Keeping Kids Safe in the Church

by Laura Sellakandu
Children and Family Ministry Coordinator
Lorne Park Baptist Church, Mississauga, ON

As the associate pastor of children’s ministry and pastoral care, I consistently work with the vulnerable sector and subscribe to the safe practices policies. We live in an era where safe practices should not be taken lightly or sheepishly. At Lorne Park Baptist Church, we have a Risk Management coordinator who promotes, advocates and enforces the safe practices of Plan To Protect. In support of his role I inform and encourage my team to adhere to the requirements of receiving training to serve in their capacity.

Staff and volunteers who interact with the vulnerable sector are required to complete the Plan To Protect training modules which covers a variety of topics like best practices for children’s programming, best practices for disability initiatives, best practices for youth programming, abuse prevention and volunteer care. I am a firm believer that one protects through awareness of physical abuse, sexual abuse, emotional abuse and neglect. Additionally, we protect our children through implementation where screening personnel happens even if they are members of the church, with the completion of a face to face interview, submission of background interview form and police check.

This procedure renders support for ensuring children, youth, those with disabilities and vulnerable adults are all protected. These are essential training tools that benefits all parties. The vulnerable sector receives care, support and ministry from someone who has been trained to uphold policies and standards that ultimately seeks their best interest. Volunteers and staff can protect themselves by implementing training tools and furthermore receive legal protection from the church insurance. (The legal coverage from the church insurance is binding only if the individual has taken the trainings.) Hence, I do not take this training lightly! In addition to protecting vulnerable people, these procedures are in the best interests of volunteers and staff in the event of a lawsuit. I feel it is very important to build awareness through training in my church, and endeavour to reduce any occasion for accusations.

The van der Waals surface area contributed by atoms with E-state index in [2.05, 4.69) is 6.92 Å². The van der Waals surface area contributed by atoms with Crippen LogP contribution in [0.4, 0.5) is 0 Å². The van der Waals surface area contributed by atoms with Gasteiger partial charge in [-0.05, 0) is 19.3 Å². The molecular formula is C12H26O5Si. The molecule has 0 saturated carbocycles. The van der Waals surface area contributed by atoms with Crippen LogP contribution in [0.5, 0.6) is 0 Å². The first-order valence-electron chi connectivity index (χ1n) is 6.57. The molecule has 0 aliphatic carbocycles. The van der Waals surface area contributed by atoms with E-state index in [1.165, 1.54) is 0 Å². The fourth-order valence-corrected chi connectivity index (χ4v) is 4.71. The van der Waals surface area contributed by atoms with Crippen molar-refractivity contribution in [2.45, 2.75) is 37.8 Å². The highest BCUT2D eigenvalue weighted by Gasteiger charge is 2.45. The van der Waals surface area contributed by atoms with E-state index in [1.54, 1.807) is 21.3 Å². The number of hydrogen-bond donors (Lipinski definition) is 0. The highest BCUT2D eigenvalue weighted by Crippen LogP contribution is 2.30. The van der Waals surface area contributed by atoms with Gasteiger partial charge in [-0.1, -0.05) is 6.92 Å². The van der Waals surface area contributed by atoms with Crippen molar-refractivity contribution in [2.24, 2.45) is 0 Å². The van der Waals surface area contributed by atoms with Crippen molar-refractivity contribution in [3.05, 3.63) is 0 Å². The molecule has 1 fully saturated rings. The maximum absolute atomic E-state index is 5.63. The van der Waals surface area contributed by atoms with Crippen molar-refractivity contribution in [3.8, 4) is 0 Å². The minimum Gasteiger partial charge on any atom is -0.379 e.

One thought on “Keeping Kids Safe in the Church”

  1. “Don’t you trust me?”
    Sometimes volunteers express the feeling that the church’s screening program is an expression of distrust regarding their character and trustworthiness. While this may seem to be the case (particularly for a person who has been serving in Sunday School for more than 40 years), in reality the implementation of a vulnerable sector policy doesn’t have anything to do with that particular individual. The purpose is to protect children, youth and other vulnerable persons and the only way to do this effectively is to have a rigorous screening and training program in place. In a way, it’s like putting on your safety belt when you get into the car. Technically, you only need to wear the safety belt on the day you have an accident. But since we don’t know when or if that day will come, we wear it every day.
    No church can entirely eliminate the risks but it is irresponsible to engage in ministry to vulnerable persons without taking the steps necessary to reduce the risks.

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